Foods

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IanC
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Re: Foods

Postby IanC » Mon Aug 29, 2011 12:09 pm

I thought it was common knowledge actually.
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Re: Foods

Postby Zombie Protestor » Mon Aug 29, 2011 2:06 pm

IanC wrote:I thought it was common knowledge actually.

Oh, well, yeah. Obviously. I was just, uh...testing to see if you guys knew.
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Re: Foods

Postby Skimba » Mon Aug 29, 2011 2:20 pm

You guys are silly.
Anyway, yea, yea, bad grammar, I apologize, I had a fever, blah, blah, blah.
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Re: Foods

Postby ntw3001 » Mon Aug 29, 2011 4:55 pm

Skimba wrote:Anyway, yea, yea, bad grammar, I apologize, I had a fever, blah, blah, blah.


NOT GOOD ENOUGH

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Re: Foods

Postby MysticalDescent » Mon Aug 29, 2011 6:21 pm

Zombie Protestor wrote:
IanC wrote:I thought it was common knowledge actually.

Oh, well, yeah. Obviously. I was just, uh...testing to see if you guys knew.


I was lying to be nice. I definitely didn't somehow manage to miss something completely.
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Re: Foods

Postby EvilJekyll » Mon Aug 29, 2011 9:47 pm

All of ewe arr missing the point. This is aFud thread, not a Grammar Thread. :P :)
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Re: Foods

Postby chrismachine » Tue Aug 30, 2011 12:16 am

YEARS it's been.
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Re: Foods

Postby jvcc » Tue Aug 30, 2011 12:17 am

Actually, I have had a grammatical question stirring in the back of my mind for a while that I wouldn't mind getting answered: only adverbs can modify verbs, and not adjectives, correct? I constantly hear people say things like, "He ran quick", and shouldn't it be, "He ran quickly." Am I completely wrong here? Are there any exceptions to this rule that I perceive to be true?

EDIT: Also, I was vaguely aware of Skimba and Catass knowing each other, due to her subtle hints, but I've never been clear on the exact nature of their relationship.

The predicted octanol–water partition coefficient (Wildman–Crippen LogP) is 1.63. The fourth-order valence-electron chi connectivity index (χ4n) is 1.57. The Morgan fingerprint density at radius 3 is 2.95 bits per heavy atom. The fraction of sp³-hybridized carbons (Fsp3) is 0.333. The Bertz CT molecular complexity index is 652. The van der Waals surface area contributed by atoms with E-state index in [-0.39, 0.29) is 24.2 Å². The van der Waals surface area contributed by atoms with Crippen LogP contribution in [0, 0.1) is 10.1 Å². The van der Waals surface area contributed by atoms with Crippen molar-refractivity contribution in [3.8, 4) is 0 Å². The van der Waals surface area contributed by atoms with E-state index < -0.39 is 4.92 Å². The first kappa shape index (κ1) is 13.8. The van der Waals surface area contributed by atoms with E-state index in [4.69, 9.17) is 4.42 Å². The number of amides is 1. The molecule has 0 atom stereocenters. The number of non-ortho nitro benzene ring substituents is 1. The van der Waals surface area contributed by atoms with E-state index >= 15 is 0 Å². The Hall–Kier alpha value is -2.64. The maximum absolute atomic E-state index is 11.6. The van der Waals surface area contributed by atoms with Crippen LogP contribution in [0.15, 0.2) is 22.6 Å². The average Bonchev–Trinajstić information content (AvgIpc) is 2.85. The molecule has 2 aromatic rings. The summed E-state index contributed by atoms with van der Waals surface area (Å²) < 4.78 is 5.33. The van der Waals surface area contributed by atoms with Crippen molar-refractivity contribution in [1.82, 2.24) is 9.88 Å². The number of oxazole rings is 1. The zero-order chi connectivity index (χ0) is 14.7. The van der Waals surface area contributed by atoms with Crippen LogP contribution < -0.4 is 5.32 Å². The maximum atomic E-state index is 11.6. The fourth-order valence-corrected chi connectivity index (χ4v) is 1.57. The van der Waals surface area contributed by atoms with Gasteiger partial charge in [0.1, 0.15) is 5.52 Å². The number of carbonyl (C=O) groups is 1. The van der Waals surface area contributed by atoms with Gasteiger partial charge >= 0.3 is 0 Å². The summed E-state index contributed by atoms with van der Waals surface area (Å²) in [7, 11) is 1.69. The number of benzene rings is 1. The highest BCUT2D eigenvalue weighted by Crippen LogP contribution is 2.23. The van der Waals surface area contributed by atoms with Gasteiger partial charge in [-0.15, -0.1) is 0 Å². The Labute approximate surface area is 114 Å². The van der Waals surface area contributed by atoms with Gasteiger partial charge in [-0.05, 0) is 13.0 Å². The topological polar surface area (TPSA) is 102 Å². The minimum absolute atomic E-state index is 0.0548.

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Re: Foods

Postby ntw3001 » Tue Aug 30, 2011 12:50 am

I believe that being applied to a verb makes it an adverb. You could say 'he ran fast', and 'fast' would be an adverb rather than an adjective.

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Re: Foods

Postby jvcc » Tue Aug 30, 2011 1:44 am

"Fast" is one of those vexing adverbs that defies easy identification by not ending in "-ly", but "quick" is not an adverb and "quickly" is.
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Re: Foods

Postby fanelian » Tue Aug 30, 2011 2:18 am

Well, I vaguely remember that adverbs would respond to questions such as "How", "when", or in what conditions something was done. "He ran " "How did he run?" "Fast"= "He ran fast"; It seems to have some logic. Or "He yelled" "How did he yell?" "Loudly" = He yelled loudly.

In Spanish you add a suffix to an adjective to make it an adverb -I think it doesn't work as a rule and does not apply to all adjectives (not sure of the existance of rules, but I'm talking out of what is used commonly in books and among well-educated people). So, In Spanish you add "mente" at the end of a word like "Ella bailo bellamente" ("She danced beautifuly") SO I guess "-mente" it's the equivalent to the "-ly" you add to english adjectives.

I don't know if I addressed the question at all - but my short answer would be that adjectives can definitely be used as adverbs.

Someone today praised my grammar and spelling while in the company's instant messaging system. He asked me how had I learned, wether I had a very strict teacher or something... and I couldn't respond, because I thought It would seem a bit arrogant to admit that I think it is because I read a lot. That's for Spanish (Though the last 10 books I've read, if not more , are in english), I just kind of translate concepts into english so I don't know why I'm writing this, really. Why did you keep reading?

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Re: Foods

Postby jvcc » Tue Aug 30, 2011 2:47 am

Adjectives readily become adverbs, but can they be used in place of them? If you say, "He danced," and I ask, "How did he dance?" it would be odd for you to respond, "Bad" instead of "Badly". It would be even more odd to say, "He danced bad."
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Re: Foods

Postby sum yun gai » Tue Aug 30, 2011 11:28 am

Zombie Protestor wrote:
Skimba wrote:I cooked them yesterday for dinner for catass and me.


why change it to "dinner" when "linner" is quite obviously lunch + dinner? sort of like brunch but in the early evening
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Re: Foods

Postby ntw3001 » Tue Aug 30, 2011 2:15 pm

jvcc wrote:"Fast" is one of those vexing adverbs that defies easy identification by not ending in "-ly", but "quick" is not an adverb and "quickly" is.